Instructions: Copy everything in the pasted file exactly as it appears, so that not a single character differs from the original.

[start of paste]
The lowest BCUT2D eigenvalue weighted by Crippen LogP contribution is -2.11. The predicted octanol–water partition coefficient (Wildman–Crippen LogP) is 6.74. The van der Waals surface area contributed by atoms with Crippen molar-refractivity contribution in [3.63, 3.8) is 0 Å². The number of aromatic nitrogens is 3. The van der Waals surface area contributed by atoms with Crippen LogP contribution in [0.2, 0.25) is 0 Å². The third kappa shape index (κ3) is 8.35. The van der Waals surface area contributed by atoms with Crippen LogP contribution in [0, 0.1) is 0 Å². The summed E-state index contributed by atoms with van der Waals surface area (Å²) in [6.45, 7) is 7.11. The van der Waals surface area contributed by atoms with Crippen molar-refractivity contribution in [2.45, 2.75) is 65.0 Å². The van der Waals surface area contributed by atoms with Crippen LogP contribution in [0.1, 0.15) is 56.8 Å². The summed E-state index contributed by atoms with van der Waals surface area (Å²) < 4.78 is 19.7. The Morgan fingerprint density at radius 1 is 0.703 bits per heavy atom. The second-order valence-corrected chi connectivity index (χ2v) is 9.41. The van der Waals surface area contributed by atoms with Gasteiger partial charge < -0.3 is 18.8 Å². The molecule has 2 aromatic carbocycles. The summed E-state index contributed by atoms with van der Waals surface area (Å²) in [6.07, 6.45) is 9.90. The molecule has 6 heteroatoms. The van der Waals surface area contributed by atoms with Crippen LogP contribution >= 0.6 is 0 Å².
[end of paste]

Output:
The lowest BCUT2D eigenvalue weighted by Crippen LogP contribution is -2.11. The predicted octanol–water partition coefficient (Wildman–Crippen LogP) is 6.74. The van der Waals surface area contributed by atoms with Crippen molar-refractivity contribution in [3.63, 3.8) is 0 Å². The number of aromatic nitrogens is 3. The van der Waals surface area contributed by atoms with Crippen LogP contribution in [0.2, 0.25) is 0 Å². The third kappa shape index (κ3) is 8.35. The van der Waals surface area contributed by atoms with Crippen LogP contribution in [0, 0.1) is 0 Å². The summed E-state index contributed by atoms with van der Waals surface area (Å²) in [6.45, 7) is 7.11. The van der Waals surface area contributed by atoms with Crippen molar-refractivity contribution in [2.45, 2.75) is 65.0 Å². The van der Waals surface area contributed by atoms with Crippen LogP contribution in [0.1, 0.15) is 56.8 Å². The summed E-state index contributed by atoms with van der Waals surface area (Å²) < 4.78 is 19.7. The Morgan fingerprint density at radius 1 is 0.703 bits per heavy atom. The second-order valence-corrected chi connectivity index (χ2v) is 9.41. The van der Waals surface area contributed by atoms with Gasteiger partial charge < -0.3 is 18.8 Å². The molecule has 2 aromatic carbocycles. The summed E-state index contributed by atoms with van der Waals surface area (Å²) in [6.07, 6.45) is 9.90. The molecule has 6 heteroatoms. The van der Waals surface area contributed by atoms with Crippen LogP contribution >= 0.6 is 0 Å².